Winter returns with a vengance but we dodge the "snow bullet" again

Friday, March 29, 2013

The weather has dominated our gardening life this month with some very cold days and nights, persistent easterly winds, occasional heavy rain and the warmest day of the year! Amazingly again we have had no snow here. Strange to say but it has been quite enjoyable and we have done a lot of jobs. However unlike last years warm March we have not been lured into planting out too soon or to make a start on the vegetable garden even though the borders are quite dry thanks to the drying winds. The humidity has been very low with readings averaging the mid 30's% so many of the plants in growth are looking quite dessicated especially the new hydrangea growth which was well advanced because of the mild February.


 Our own Welsh "Mount Fuji"  - The Sugar Loaf near Abergavenny in east Wales



In spite of the cold the daffodils are starting to flower and one of the best is this Division 6 cyclamineus hybrid "Jet Fire" All daffodils in this division are fairly short, upright and bulk up quickly.




The coldest March since 1963 but a max of 14.4C  in the first week of the month was countered by a low of -9C, the coldest of the winter on 14th. Overall 16 nights of air frost and just 4 days above 10C. The biting easterly wind has been an ever present feature of the month.


Garden Update

In the warmth of the polytunnels seed sowing and potting on has continued, unaffected by the weather. The benches of seedlings are growing away but the lack of any warm spell or bright sunshine has held back development of seedlings. All plants in the nursery have been repotted and we have recently made a start on the large stock plants in the tunnels


The latest pic. of the seed bench showing in the foreground the grass like seedlings from the American Hemerocallis seed.


My hemerocallis seeds from the American Hemerocallis Society have germinated beautifully in just 4 weeks and the seedlings are already 4 inches tall - they are really easy from seed and because they are hybirds will make vigorous plants. The anticipation of them flowering perhaps as early as next year is very exciting.

In spite of my best efforts over the years to improve the lawns I have not met with any great success so this month I resolved to take drastic measures. Yes I know that a perfect lawn is now out of fashion and not considered enviromentally sound for a whole host of reasons, but nothing sets off the borders so well as a lovely green sward. Take it from me having opened the gardens for 14 years, the "general public" love nothing better than a well kept, weed free lawn and good on them I say!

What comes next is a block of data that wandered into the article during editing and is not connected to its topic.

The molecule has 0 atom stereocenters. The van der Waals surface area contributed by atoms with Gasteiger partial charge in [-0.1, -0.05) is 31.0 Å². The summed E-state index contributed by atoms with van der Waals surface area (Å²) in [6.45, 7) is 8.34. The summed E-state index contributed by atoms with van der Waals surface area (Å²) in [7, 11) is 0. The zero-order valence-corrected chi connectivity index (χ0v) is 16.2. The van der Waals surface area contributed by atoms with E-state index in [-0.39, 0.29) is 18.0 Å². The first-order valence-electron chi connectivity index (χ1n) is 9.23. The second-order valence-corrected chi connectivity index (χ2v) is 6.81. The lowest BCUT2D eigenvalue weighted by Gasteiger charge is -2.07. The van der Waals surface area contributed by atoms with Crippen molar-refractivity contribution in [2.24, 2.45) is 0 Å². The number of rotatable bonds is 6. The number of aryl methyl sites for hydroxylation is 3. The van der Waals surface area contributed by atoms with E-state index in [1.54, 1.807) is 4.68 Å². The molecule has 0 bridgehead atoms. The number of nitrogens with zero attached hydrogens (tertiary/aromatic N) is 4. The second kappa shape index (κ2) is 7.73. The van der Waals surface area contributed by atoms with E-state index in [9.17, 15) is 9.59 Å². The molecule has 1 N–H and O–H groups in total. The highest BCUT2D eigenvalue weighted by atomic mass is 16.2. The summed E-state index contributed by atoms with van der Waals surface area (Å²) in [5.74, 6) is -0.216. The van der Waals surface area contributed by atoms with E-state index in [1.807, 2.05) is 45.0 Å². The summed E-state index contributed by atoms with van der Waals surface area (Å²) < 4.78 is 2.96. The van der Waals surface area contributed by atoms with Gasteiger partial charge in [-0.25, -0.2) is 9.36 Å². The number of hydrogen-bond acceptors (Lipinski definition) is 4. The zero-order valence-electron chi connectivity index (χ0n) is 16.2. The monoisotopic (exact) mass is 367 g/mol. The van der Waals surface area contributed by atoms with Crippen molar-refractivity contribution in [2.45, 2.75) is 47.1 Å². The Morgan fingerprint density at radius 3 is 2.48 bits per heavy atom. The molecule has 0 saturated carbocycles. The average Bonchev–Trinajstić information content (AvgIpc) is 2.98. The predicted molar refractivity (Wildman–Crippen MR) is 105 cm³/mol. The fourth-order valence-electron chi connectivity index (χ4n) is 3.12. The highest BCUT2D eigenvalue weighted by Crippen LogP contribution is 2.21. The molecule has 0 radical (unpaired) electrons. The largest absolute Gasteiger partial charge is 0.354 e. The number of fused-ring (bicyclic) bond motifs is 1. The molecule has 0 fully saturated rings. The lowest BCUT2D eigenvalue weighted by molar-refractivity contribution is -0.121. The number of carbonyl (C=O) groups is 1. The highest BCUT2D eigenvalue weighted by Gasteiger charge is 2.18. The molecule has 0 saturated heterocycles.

Advised and encouraged by Robert, our friend and former greenkeeper, I have seriously scarifed the lawns much deeper than ever before,  to within a inch of their life, and recently hired a powered spiking machine to get some air into them. Followed by a top dressing and re-seeding they now look pretty tatty but my guru assures me they will look wonderful in a couple of months time. I trust his judgement but our first visit this summer is just 9 weeks away!! Just to ensure they stay that way I recently invested in a quality, vintage Webb  cylinder mower circa 1980, still cutting beautifully. 


The lawn guru Rob hard at work on the hollow tine  spiker - spot the grass!



Some pleasing border shapes take attention away from the scalped lawns



The resultant waste from the  lawns - a trolley load of dense thatch. I carted 17 loads of this from the Paddock Lawn



What's looking good?

Pretty much the same things as last month. It has been so generally cold that all the early spring flowers are still going strongly with many snowdrops still in flower with primroses and celandines - an unusual overlapping of bloom times. The mighty Hellebores (sorry to mention them again but regular readers will know that they are my only gardening weakness!!) just go on and on and on with the woodland area in particular looking splendid. There they now share the limelight with pulmonarias Blue Ensign, Lewis Palmer, Sissinghurst White and a range of countless hybrids as they cross readily from seed. And cyclamen coum now in their fourth month of flowering, some having started before Christmas - I cannot recommend them highly enough.


Pulmonaria "Lewis Palmer" a really "good doer" which has flowered in the woodland area for over 15 years




Hellebores still going strong in the woodland.




In the warmth of the large polytunnel, the first flowers on fuchsia arborescens (sometime called the lilac flowered fuchsia)


Daffodils continue to be patchy and I do fear that many of mine planted up to 20 years ago are going backwards and need to be replenished. They are certainly very late this year. My dear farmer neighbour Meirion who sadly passed away last autumn used to say that daffodil season always brought "back and forward " weather and that proper spring would not come until we see the back of these "yellow buggers!" Not what you expect form a proud Welsh speaker but his sentiments are nonetheless true in my experience.